In 2016, FX aired the first episode of Atlanta and it is incredibly true to the diversity of the black experience. I remember hearing about Donald Glover’s upcoming series while I was still in high school, and I wondered what it would consist of. For the most part I knew Glover as Troy from Community, and I didn’t think his acting went much farther than that. However, after two seasons and a confirmed third, Atlanta is one of my favorite shows ever. And I am not alone here, it has great reviews from critics and fans alike, and is refreshing in an entertainment world that only does what is comfortable. After all, the reason that there are so many super hero movies, reality shows, and nostalgic reboots is that executives know that these will do well, these things involve absolutely zero risks (though that doesn’t mean that they can’t go incredibly wrong). Atlanta, on the other hand, is full of experimental and risky choices from plot lines to wardrobe decisions. Since Glover is a fan of classics like Freaks and Geeks and Twin Peaks and wrote for 30 Rock, while simultaneously working as an RA in at NYU, we weren’t surprised to see that this show was successful, but I don’t think we expected it to be this successful.
Atlanta follows Alfred, his cousin Earn, and his friend Darius, as Alfred works toward becoming a rap star. At the beginning of season one Alfred’s song “Paper Boi” has gone viral, but isn’t receiving radio play, even at local Atlanta stations. Earn is struggling to help Vanessa, the mother of his daughter, he’s freeloading, and at one point is even sleeping in his storage unit. Darius… honestly, we don’t know much about Darius. Aside from him being a weird oracle or savant of some sort, we don’t learn much about his own passions or goals.
The Black Experience
Atlanta paints a vivid picture of a number of black experiences. Vanessa is played by Zazie Beetz, an Afro-German American actress. Being a mixed black girl offers all kinds of differences in her black experience. In the episode “Helen,” we see that she feels segregated from other German Americans, from Earn as he doesn’t make an effort to understand the customs and practices of the German festival, and she feels segregated from her other Afro-German American friend, as she is not comfortable with her own blackness.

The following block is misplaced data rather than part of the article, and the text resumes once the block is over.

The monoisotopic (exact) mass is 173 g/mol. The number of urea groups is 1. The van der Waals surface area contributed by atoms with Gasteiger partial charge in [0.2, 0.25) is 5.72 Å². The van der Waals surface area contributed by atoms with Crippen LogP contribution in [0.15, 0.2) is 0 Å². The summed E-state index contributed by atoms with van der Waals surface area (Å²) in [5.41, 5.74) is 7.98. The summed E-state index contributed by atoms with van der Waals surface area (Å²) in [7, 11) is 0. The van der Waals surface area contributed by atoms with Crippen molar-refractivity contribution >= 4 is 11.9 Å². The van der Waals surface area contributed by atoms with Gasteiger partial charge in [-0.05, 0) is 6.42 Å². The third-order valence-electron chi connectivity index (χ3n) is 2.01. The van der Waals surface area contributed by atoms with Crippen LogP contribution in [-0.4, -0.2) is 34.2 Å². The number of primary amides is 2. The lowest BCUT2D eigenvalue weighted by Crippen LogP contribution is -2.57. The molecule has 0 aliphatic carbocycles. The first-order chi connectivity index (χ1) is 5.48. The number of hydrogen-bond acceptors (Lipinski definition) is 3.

Earn is made out to be the stereotypical deadbeat dad; at the beginning of the series he has a dead-end job where he makes little to no money. His parents refuse to let him even come in the house, because they know how much of a freeloader he is, which implies that he’s been here before. However, since he’s our main character we learn more about him that helps him gain our sympathy. Throughout the course of the series, we find out that he’s dropped out from Princeton, that he was bullied as a child, and in general he seems to have bad luck. He spends a lot of time trying to break through the assumptions that Alfred has made for him, in turn breaking through the assumptions that he has for himself.
Darius is the weirdest character I’ve ever seen. He has immeasurable wisdom, but also doesn’t know how to tell when milk is spoiled. He can’t read social cues well at all, but he does make some really good philosophical, social, and political points throughout the series. We don’t learn much about his background, but what we do learn is that he’s Nigerian-American, he’s sterile and he knows who Steve McQueen is. Not only does he appeal to black nerds, he also appeals to black people who are into spirituality, black people that are somehow involved in the street life, those who believe in conspiracy theories, those who are exceptionally fashion forward, he has the farthest reach in my opinion, and in this aspect, seems to mirror Glover himself. He seems to represent a sort of internal peace, one that many people seek for much of their life, especially their formative years.
Alfred, Earn’s ever cynical cousin, appeals to yet another demographic. He’s simply trying to cash in on the moment. He doesn’t think the Paper Boi thing will last forever, so he’s simply trying to get what he can, while he can, and he doesn’t want any distractions on the way. He implores Earn to get his shit together several times throughout the series, especially when he is depending on Earn. Many of the conflicts in Alfred’s character arc involve coming to terms with his fame, no matter how small it may be, this is also something that Glover has spoken about. Alfred is a generally relaxed guy, and when he meets fans, he doesn’t feel the need to “turn it on” or allow fans to take pictures. It creates a dialogue about how popularity creates a certain expectation for these people, whether they desire it or not.